Recommended to: Anyone struggling with self-acceptance, anyone wishing to be forgiven, anyone beating themselves up about stuff too often.

To sum up: I liked The Gifts of Imperfection a lot. It didn’t change my life drastically, but I can see how it would for some. And I’d like to read ALL of Brené.

***


 

Related Posts:

Barely Managing + Constant Guilt = Modern Parenting??

IMG_3165

When you’re a parent, discussing parenting is what you do: the easiest way to find out what you have in common – and also to gauge how you’re doing at the parenting gig, and whether you/your kids are normal.

I can’t help but notice a trend among the parents I talk to with young kids – one that contradicts most of social media. If you’re to believe Facebook and Instagram, parenting is about going to the beach, making kick-ass birthday cakes, watching your kids frolic happily, dressing them up all cute, witnessing their endearingly messy faces, and recording their most hilarious soundbites.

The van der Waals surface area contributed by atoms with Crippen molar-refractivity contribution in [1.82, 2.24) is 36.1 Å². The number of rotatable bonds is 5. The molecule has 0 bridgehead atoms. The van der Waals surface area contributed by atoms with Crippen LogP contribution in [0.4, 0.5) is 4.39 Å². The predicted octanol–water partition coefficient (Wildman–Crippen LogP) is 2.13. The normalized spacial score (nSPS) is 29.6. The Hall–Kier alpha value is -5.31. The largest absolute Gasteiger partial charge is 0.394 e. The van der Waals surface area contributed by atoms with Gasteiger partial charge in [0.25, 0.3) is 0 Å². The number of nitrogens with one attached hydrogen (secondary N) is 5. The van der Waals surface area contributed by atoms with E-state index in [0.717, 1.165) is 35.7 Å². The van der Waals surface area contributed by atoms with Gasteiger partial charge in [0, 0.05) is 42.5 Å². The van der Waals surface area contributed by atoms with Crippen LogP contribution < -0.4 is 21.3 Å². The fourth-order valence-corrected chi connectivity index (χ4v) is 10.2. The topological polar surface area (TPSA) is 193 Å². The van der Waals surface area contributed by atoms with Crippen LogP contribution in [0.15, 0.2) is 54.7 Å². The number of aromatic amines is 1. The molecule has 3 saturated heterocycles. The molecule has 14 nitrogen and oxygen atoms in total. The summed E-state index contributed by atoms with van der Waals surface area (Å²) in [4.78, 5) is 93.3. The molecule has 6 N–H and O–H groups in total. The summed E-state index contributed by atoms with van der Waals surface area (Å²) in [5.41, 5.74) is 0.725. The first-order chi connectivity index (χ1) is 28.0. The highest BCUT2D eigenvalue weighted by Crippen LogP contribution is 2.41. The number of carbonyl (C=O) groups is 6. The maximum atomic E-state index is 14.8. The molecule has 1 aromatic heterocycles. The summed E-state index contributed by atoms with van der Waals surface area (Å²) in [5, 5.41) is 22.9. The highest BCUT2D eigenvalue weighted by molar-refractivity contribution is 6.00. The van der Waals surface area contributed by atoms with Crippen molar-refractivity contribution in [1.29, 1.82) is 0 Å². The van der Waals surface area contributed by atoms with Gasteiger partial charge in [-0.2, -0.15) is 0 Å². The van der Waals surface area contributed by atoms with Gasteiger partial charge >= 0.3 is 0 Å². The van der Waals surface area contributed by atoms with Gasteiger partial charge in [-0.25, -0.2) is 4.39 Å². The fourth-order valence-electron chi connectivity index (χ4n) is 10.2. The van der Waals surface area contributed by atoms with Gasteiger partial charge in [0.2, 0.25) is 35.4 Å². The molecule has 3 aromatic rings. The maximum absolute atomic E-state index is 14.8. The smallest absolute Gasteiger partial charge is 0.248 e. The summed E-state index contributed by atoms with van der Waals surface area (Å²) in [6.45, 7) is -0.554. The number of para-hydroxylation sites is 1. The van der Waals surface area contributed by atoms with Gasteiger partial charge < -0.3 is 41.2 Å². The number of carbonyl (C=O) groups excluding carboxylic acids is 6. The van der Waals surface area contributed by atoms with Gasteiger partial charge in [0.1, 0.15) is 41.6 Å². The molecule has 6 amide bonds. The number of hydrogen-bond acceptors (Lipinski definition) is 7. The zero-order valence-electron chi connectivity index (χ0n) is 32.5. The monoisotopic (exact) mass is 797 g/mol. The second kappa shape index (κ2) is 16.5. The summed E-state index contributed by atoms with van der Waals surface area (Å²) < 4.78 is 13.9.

In reality, for many of us, parenting is about the little things that are never done and seem to take up ALL THE TIME. Wakeup routines and bedtime routines, endless meals and snacks, potty breaks and body breaks and tantrum-soothing and squabble-mediating and dropping off and picking up and tidying up and laundering and reminding and re-reminding and outright nagging. Somehow, most of the time, Barely Keeping Up feels like all there is.